Power Steering Cooler

A recent inspection on a Holden Commodore revealed that the power steering cooler was leaking. The standard cooler is a length of 3/8″ steel tube running horizontally in front of the radiator. These are known for rusting and splitting or leaking fluid. Below is a close up of the part that was removed.

p1020044

What originally caught my attention was a patch of dirt partially blocking the air-conditioning condenser. p1020043This was caused by the leak spraying fluid over the fins and dust/dirt getting stuck in place. The dirt also camouflaged the damaged cooler.

p1020041   A genuine replacement cooler is overpriced and would soon fail in the same way. Aftermarket coolers offer an improvement and can cost from $70 – $200AUD depending how larger you want to make it. Since this car is only being used for general commuting a slight improvement over stock was all that was required.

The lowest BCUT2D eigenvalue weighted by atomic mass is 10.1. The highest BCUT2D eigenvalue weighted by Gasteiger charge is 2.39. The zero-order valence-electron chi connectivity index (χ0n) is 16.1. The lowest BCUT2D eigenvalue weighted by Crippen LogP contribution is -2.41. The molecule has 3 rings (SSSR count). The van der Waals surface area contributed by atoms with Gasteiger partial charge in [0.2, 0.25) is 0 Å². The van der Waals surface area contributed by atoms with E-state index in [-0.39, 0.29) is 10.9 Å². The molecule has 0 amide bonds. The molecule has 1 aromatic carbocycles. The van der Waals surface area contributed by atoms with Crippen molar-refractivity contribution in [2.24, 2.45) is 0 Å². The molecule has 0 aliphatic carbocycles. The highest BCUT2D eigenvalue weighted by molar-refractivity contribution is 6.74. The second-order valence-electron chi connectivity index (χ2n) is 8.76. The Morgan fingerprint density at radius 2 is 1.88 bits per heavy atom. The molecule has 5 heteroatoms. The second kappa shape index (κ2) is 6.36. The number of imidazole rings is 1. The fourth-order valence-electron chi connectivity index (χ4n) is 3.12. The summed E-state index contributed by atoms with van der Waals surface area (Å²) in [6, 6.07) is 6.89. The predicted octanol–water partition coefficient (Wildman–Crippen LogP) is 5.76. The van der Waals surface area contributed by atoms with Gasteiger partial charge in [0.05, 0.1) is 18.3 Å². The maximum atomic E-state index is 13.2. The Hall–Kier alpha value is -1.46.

Since I had a piece of 2011-T3 alloy bar, access to a lathe and a gun-drill, this is the solution I came up with.

p1020023Although the length is about a quarter of the steel tube aluminium alloys are 4 to 5 times better at conducting heat. The fins also increase the surface area and the added mass can soak up any temperature spikes and then dissipate the heat into the airflow.p1020024The bead-blasted finish will resist corrosion a lot better than the original steel tube and a Magnafine filter was added inline to remove any contamination inside the fluid, having the extra volume of the filter also helps in keeping the fluid temperature down.

I was considering using a swage fitting and an 3/8″ aluminium tube for the return but didn’t have any on hand when repairing the car.
Maybe next time.

 

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